Felicific Calculus: Technology as a Social Marker of Race, Class, & Economics in Rochester, NY
In the later 18th century, as the U.S. and French Revolutions captured the attention of Europe, reformer and Utilitarian philosopher Jeremy Bentham (1748–1832) proposed an algorithm to help determine the moral rightness of an action by balancing the probable pleasures and pains that it would produce.
Bentham recognized that neither individuals nor society could strictly follow the calculation he described, but he believed it could serve as a model of an ideal calculation – that the closer the decision-making involved in determining a policy or choice adhered to the calculation, the closer the resulting choice would be to an exact determination. In the 1940s, social reformers revisited Bentham's algorithm, naming it the Felicific Calculus.
In 2017, when I decided to relocate my studio to a different part of Rochester, NY, colleagues immediately questioned my choice of locations, making comments along the lines of: “...that area's a war zone.” My experience with my new neighborhood had been consistently positive, so I wondered what gave them the impression that this neighborhood was especially dangerous.
People seemed to focus on how the neighborhood looked when they tried to describe what gave them the impression that the location was particularly dangerous. Several visual cues were mentioned: abandoned buildings, garbage, people loitering. But one factor mentioned by a number of people caught me by surprise. They were disturbed by the number of payphones that still remained in this neighborhood, inferring that only criminals use payphones these days.
It turns out there were an unusually high number of payphones in the new neighborhood. Curious, I began photographing and testing them. The vast majority of these public payphones were working. And I soon learned that far from being used by criminals, these phones were providing a lifeline for some of the poorest residents in the area.
The reactions of my colleagues drove me to start educating myself. I wanted to know what led these individuals to form these perceived ideas of a location they never visited. I photographed payphones and began mapping their locations, then overlaid them with census maps showing economic status, ethnicity, age and sex, and the city's crime map. What became immediately apparent was the direct correlation between the poverty level and the location of the payphones. Areas with the most payphones coincided with Rochester neighborhoods where the average family incomes are lower than $20,000 annually. A December 2013 article in Rochester's Democrat & Chronicle investigated the decline of the city's payphones and reported how they serve as a lifeline for many individuals in these poorer communities. The 3,055 payphones in the Rochester area are being used on average once every four days. And although the crime maps show small pockets of crime in the poorest neighborhoods, there was no direct correlation between the location of payphones and incidents of crime.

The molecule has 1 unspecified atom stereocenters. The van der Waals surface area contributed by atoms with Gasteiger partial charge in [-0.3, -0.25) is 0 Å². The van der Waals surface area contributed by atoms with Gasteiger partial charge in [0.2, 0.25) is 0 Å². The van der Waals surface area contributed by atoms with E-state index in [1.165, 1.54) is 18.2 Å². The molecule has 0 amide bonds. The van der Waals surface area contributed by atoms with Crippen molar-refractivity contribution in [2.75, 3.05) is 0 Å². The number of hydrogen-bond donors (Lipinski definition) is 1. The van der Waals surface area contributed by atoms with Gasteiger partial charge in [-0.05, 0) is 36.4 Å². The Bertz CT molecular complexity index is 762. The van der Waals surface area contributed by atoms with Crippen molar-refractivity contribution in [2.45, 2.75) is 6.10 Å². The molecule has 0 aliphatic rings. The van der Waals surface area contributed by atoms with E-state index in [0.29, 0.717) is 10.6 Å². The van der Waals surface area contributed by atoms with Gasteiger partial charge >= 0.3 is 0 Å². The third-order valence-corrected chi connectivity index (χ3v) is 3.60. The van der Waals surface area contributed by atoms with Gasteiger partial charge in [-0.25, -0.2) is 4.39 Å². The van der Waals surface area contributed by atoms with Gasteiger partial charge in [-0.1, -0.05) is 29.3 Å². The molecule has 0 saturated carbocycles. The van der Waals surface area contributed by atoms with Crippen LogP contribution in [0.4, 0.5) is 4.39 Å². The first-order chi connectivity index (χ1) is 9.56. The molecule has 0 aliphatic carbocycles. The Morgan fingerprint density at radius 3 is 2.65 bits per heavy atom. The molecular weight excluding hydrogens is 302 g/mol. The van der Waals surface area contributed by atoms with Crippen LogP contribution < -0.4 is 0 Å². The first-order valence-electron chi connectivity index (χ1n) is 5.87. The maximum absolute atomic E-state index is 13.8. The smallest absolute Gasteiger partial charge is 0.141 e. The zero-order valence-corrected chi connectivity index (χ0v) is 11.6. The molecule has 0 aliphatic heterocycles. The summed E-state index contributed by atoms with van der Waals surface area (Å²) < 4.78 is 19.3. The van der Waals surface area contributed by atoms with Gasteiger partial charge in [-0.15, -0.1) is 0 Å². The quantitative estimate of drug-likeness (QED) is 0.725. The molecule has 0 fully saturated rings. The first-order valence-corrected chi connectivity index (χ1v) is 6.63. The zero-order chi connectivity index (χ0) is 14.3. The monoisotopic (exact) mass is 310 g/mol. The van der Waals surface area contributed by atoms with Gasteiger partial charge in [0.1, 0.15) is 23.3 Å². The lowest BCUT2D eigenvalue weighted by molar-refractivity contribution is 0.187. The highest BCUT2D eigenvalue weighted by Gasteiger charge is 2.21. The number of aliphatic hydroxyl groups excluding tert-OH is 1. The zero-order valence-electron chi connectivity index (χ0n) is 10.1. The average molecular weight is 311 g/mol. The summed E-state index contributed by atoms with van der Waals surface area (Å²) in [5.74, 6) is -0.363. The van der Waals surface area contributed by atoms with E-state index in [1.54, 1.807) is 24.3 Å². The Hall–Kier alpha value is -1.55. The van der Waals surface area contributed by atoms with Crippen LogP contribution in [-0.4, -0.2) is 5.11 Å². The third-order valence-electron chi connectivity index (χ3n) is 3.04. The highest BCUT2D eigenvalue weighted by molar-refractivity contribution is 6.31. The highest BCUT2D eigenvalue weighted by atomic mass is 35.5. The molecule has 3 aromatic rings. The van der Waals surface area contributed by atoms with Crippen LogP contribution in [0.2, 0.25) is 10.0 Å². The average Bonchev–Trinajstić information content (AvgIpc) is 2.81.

I learned that the working payphones in the Greater Rochester communities reflected an unusually altruistic felicific calculus on the part of Frontier Communications, the local telecommunications provider. Instead of focusing on profits the company chose to leave and maintain the payphones in the areas where they are most heavily needed. This choice by Frontier is not the typical profit-driven decision usually seen in corporate America (with an average payphone use of once every four days, there's clearly no profit center for the corporation) but it is one of community service.
Change in technology has accelerated rapidly in recent years, and in many areas it has outpaced the ability of policymakers to make those advances equally available to socially and economically vulnerable citizens. There also appear to be unconscious biases that come into play, judgments that are formed about people who aren't able to access contemporary technologies in their daily lives, and who continue to depend on technologies and systems that just a decade or so ago were accepted as “normal.” Those unacknowledged biases, those judgments that are made without basis in fact, can unfortunately lead to ignorant assumptions that incorrectly mislabel a neighborhood or community; or may even lead to dangerous situations when employed by policymakers.
I've found that payphones are a case in point. In Detroit, Michigan, for example, politicians decided to have all public payphones removed without studying or surveying their actual use. They simply assumed the criminal connection. This decision was based on a further assumption that everyone today must own a mobile phone. Decision-makers lacking facts or any real understanding of issues facing citizens from a different economic class just acted on a misperception.
Through Felicific Calculus I hope to challenge negative perceptions of these social markers that lead people to conflate poverty with crime. I hope the juxtaposition of the images and the mapping overlays may engage viewers in examining their own gut perceptions of social markers, like payphones and payphone use, and to explore the gaps between their prejudgements and the reality of how those phones actually serve individuals who may be less privileged. Though they are relics to most of us, payphones remain important for residents trapped in lower economic circumstances.